This is a copy of an email that I have sent to my MP, John Glen (Salisbury).


Dear Mr Glen

The government’s privitisation of the NHS is now up to full speed (despite them having no democratic mandate whatsoever) and huge sums of tax payers money, potentially unprecedented amounts, are being funnelled to the private sector. This must raise serious concerns about the potential for financial malpractice and corruption.  This concern is fuelled by two issues in particular:

  • The protection from freedom of information requests and the general lack of transparency (under the guise of commercial confidentially) allowed in contracts with the private sector, unlike the public sector where all contracts are open to public scrutiny.
  • The revolving door between government advisers and ministers and the private sector, leaving scope for huge conflicts of interest issues and even ‘legalised’ corruption.

I am sure you will be as concerned as I am that the outsourcing of the NHS to international companies, many with a chequered track record, needs to be open to at least the same level of scrutiny as the public sector.  With out this level of scrutiny, out sourcing of the NHS is likely to be the “next big scandal waiting to happen”.

In view of the above I ask you, as my MP, to support the Early day motion 773 PRIVATE HEALTHCARE COMPANIES AND FREEDOM OF INFORMATION.

For your convenience I have pasted a copy of the motion below.

If you are unable to support this motion could you please let me know how you intend to pressure the government to ensure that the ‘next big scandal’ does not become reality.

Best regards,

Colin Lawson


How to follow the public money in a privatised NHS: Without basic financial transparency from public service contractors we can say goodbye to democratic accountability (Zoe Williams, The Guardian, Wednesday 9 January 2013)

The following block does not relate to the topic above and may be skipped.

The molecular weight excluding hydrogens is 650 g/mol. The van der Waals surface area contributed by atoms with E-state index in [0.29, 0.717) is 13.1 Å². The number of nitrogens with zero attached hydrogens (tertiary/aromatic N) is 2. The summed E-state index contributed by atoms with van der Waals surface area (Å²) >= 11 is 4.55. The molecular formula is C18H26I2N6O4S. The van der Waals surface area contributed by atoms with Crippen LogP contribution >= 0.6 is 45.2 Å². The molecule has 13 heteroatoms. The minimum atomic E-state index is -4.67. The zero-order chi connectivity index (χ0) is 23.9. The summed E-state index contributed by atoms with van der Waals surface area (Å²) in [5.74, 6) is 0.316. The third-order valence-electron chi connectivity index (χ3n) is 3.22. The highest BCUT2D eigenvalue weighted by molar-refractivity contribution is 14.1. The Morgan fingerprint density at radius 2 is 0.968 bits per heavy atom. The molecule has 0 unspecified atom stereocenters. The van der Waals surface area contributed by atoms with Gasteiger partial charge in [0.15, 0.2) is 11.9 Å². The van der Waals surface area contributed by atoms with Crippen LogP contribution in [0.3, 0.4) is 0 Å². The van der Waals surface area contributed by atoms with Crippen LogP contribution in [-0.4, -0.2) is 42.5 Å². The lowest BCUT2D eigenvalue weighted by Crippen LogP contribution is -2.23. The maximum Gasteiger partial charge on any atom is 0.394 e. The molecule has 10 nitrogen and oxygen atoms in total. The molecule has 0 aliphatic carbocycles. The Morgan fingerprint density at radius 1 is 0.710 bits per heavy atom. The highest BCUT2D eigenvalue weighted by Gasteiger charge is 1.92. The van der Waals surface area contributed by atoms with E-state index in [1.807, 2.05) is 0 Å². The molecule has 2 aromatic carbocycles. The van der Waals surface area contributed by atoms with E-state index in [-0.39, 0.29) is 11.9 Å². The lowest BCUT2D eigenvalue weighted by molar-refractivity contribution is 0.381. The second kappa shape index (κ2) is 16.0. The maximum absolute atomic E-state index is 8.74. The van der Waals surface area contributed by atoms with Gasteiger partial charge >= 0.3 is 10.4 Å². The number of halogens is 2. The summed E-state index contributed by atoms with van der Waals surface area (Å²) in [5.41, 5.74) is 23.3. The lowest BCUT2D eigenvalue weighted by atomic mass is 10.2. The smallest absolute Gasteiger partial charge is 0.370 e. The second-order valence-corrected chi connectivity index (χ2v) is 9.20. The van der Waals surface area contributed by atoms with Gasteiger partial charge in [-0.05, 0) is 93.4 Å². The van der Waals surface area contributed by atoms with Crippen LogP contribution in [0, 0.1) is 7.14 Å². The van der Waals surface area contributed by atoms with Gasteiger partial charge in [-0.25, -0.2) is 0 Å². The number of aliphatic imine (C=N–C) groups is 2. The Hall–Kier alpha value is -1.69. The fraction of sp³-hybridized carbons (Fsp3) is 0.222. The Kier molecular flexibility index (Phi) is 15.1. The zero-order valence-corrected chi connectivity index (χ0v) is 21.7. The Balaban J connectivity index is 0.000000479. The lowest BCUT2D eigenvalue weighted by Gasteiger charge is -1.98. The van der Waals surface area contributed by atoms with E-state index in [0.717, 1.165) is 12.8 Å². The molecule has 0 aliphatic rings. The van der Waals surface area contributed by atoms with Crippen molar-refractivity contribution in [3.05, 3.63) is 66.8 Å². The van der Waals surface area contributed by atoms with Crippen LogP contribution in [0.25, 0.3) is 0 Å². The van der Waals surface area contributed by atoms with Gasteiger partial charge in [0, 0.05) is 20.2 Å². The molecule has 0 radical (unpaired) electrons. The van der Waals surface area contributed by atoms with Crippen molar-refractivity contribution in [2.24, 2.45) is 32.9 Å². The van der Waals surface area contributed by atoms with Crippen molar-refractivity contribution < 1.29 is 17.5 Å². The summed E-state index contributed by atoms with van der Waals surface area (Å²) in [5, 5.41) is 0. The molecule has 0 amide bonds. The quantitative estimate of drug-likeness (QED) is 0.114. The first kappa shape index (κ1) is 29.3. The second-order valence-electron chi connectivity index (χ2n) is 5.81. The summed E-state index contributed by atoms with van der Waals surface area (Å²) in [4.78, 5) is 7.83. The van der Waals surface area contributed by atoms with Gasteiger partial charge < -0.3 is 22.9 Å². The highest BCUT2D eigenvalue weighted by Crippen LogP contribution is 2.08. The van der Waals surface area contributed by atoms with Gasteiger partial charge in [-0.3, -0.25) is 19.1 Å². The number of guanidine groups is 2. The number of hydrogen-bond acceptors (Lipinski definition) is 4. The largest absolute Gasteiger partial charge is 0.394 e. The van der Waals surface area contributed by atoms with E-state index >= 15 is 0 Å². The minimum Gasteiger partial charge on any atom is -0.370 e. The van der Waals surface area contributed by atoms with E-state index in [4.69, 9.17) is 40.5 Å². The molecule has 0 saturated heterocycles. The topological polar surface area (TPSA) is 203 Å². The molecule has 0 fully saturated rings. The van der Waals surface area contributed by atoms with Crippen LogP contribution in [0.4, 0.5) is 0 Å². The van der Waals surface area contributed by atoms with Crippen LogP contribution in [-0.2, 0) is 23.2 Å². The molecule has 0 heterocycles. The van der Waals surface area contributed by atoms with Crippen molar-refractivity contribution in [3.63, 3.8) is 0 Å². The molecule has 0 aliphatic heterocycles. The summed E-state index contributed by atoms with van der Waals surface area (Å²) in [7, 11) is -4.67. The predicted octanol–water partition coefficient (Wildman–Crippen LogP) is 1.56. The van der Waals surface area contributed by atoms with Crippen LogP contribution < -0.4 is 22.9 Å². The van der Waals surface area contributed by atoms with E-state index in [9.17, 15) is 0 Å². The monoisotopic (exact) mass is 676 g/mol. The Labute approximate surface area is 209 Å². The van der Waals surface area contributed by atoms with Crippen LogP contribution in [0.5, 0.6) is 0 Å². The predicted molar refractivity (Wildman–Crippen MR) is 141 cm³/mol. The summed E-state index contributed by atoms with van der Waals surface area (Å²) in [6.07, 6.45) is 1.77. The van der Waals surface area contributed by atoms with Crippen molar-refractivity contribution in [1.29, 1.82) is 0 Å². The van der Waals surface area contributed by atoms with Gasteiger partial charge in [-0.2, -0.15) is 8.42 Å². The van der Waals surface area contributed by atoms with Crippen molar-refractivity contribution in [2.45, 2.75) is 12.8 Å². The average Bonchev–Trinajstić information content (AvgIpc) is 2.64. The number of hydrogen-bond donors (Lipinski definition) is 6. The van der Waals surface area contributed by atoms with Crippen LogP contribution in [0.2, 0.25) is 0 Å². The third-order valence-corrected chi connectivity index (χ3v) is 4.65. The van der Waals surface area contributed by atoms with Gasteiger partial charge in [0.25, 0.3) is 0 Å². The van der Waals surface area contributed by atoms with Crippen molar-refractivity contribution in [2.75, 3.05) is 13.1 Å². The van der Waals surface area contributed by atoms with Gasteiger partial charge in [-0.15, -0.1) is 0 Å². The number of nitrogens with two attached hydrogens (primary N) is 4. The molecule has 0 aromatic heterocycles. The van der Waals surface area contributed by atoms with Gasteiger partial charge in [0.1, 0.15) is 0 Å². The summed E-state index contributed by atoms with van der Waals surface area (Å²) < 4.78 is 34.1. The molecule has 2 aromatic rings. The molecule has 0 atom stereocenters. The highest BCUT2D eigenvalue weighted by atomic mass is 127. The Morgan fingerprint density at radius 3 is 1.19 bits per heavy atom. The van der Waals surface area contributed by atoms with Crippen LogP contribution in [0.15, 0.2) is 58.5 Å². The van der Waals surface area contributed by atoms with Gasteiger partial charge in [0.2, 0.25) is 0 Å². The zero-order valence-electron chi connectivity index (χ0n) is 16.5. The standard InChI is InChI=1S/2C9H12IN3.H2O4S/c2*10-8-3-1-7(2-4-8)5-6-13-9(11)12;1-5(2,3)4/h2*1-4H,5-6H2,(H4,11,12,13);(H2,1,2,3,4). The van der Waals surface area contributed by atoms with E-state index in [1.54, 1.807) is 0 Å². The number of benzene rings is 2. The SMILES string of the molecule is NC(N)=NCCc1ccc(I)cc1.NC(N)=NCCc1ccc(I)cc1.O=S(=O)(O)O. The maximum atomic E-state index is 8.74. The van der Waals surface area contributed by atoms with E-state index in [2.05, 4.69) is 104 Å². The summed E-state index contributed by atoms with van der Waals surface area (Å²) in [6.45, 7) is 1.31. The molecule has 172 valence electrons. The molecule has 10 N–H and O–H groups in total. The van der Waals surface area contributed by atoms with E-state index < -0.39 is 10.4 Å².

The NHS is threatened by legalised corruption



“That this House notes that the most significant development that has followed from the Government’s healthcare reforms has been the 7 billion pounds worth of new contracts being made available to the private health sector; further notes that at least five former advisers to the Prime Minister and the Chancellor of the Exchequer are now working for lobbying firms with private healthcare clients; recalls the Prime Minister’s own reported remarks prior to the general election when he described lobbying as `the next big scandal waiting to happen’; recognises the growing scandal of the procurement model that favours the private health sector over the NHS, by allowing private companies to hide behind commercial confidentiality and which compromises the best practice aspirations of the public sector; condemns the practice of revolving doors, whereby Government health advisers move to lucrative contracts in the private healthcare sector, especially at a time when the privatisation of the NHS is proceeding by stealth; is deeply concerned at the unfair advantages being handed to private healthcare companies; and demands that in future all private healthcare companies be subject to freedom of information  requests under the terms of the Freedom of Information Act 2000 in the same way as existing NHS public sector organisations.”

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